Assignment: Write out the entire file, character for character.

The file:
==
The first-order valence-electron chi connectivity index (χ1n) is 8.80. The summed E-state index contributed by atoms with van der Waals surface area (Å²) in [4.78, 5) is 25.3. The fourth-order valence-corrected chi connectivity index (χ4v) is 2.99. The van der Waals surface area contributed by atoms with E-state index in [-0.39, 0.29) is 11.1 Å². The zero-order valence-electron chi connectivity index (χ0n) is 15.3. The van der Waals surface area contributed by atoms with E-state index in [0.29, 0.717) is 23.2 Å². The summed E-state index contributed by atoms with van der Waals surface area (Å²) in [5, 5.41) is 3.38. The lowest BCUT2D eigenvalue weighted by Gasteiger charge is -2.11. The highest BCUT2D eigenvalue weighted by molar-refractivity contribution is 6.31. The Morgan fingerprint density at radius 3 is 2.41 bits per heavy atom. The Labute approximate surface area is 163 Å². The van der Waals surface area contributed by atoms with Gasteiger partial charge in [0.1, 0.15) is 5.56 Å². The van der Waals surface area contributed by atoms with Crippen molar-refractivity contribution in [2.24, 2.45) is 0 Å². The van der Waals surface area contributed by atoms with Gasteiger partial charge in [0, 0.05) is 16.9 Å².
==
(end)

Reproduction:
The first-order valence-electron chi connectivity index (χ1n) is 8.80. The summed E-state index contributed by atoms with van der Waals surface area (Å²) in [4.78, 5) is 25.3. The fourth-order valence-corrected chi connectivity index (χ4v) is 2.99. The van der Waals surface area contributed by atoms with E-state index in [-0.39, 0.29) is 11.1 Å². The zero-order valence-electron chi connectivity index (χ0n) is 15.3. The van der Waals surface area contributed by atoms with E-state index in [0.29, 0.717) is 23.2 Å². The summed E-state index contributed by atoms with van der Waals surface area (Å²) in [5, 5.41) is 3.38. The lowest BCUT2D eigenvalue weighted by Gasteiger charge is -2.11. The highest BCUT2D eigenvalue weighted by molar-refractivity contribution is 6.31. The Morgan fingerprint density at radius 3 is 2.41 bits per heavy atom. The Labute approximate surface area is 163 Å². The van der Waals surface area contributed by atoms with Gasteiger partial charge in [0.1, 0.15) is 5.56 Å². The van der Waals surface area contributed by atoms with Crippen molar-refractivity contribution in [2.24, 2.45) is 0 Å². The van der Waals surface area contributed by atoms with Gasteiger partial charge in [0, 0.05) is 16.9 Å².